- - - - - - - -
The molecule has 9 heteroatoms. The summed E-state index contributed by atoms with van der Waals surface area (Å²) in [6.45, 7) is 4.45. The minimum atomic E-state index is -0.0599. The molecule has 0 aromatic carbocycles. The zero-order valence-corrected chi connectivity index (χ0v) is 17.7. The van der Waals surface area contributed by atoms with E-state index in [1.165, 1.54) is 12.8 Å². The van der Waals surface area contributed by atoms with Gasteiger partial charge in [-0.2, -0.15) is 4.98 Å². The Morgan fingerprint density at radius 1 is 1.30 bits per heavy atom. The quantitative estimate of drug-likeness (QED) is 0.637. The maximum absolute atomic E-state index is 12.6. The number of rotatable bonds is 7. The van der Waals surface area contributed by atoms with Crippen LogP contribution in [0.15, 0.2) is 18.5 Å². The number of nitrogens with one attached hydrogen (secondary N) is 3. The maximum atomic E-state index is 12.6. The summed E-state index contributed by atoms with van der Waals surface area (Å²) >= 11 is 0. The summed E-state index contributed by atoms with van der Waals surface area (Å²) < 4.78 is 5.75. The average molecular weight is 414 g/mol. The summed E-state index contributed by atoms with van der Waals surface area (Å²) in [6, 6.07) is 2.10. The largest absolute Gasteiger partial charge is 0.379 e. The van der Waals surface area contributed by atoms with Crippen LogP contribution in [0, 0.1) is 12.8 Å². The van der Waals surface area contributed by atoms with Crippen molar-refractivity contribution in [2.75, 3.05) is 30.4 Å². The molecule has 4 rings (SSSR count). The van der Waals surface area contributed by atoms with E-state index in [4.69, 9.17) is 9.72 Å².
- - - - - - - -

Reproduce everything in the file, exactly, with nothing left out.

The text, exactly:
The molecule has 9 heteroatoms. The summed E-state index contributed by atoms with van der Waals surface area (Å²) in [6.45, 7) is 4.45. The minimum atomic E-state index is -0.0599. The molecule has 0 aromatic carbocycles. The zero-order valence-corrected chi connectivity index (χ0v) is 17.7. The van der Waals surface area contributed by atoms with E-state index in [1.165, 1.54) is 12.8 Å². The van der Waals surface area contributed by atoms with Gasteiger partial charge in [-0.2, -0.15) is 4.98 Å². The Morgan fingerprint density at radius 1 is 1.30 bits per heavy atom. The quantitative estimate of drug-likeness (QED) is 0.637. The maximum absolute atomic E-state index is 12.6. The number of rotatable bonds is 7. The van der Waals surface area contributed by atoms with Crippen LogP contribution in [0.15, 0.2) is 18.5 Å². The number of nitrogens with one attached hydrogen (secondary N) is 3. The maximum atomic E-state index is 12.6. The summed E-state index contributed by atoms with van der Waals surface area (Å²) >= 11 is 0. The summed E-state index contributed by atoms with van der Waals surface area (Å²) < 4.78 is 5.75. The average molecular weight is 414 g/mol. The summed E-state index contributed by atoms with van der Waals surface area (Å²) in [6, 6.07) is 2.10. The largest absolute Gasteiger partial charge is 0.379 e. The van der Waals surface area contributed by atoms with Crippen LogP contribution in [0, 0.1) is 12.8 Å². The van der Waals surface area contributed by atoms with Crippen molar-refractivity contribution in [2.75, 3.05) is 30.4 Å². The molecule has 4 rings (SSSR count). The van der Waals surface area contributed by atoms with E-state index in [4.69, 9.17) is 9.72 Å².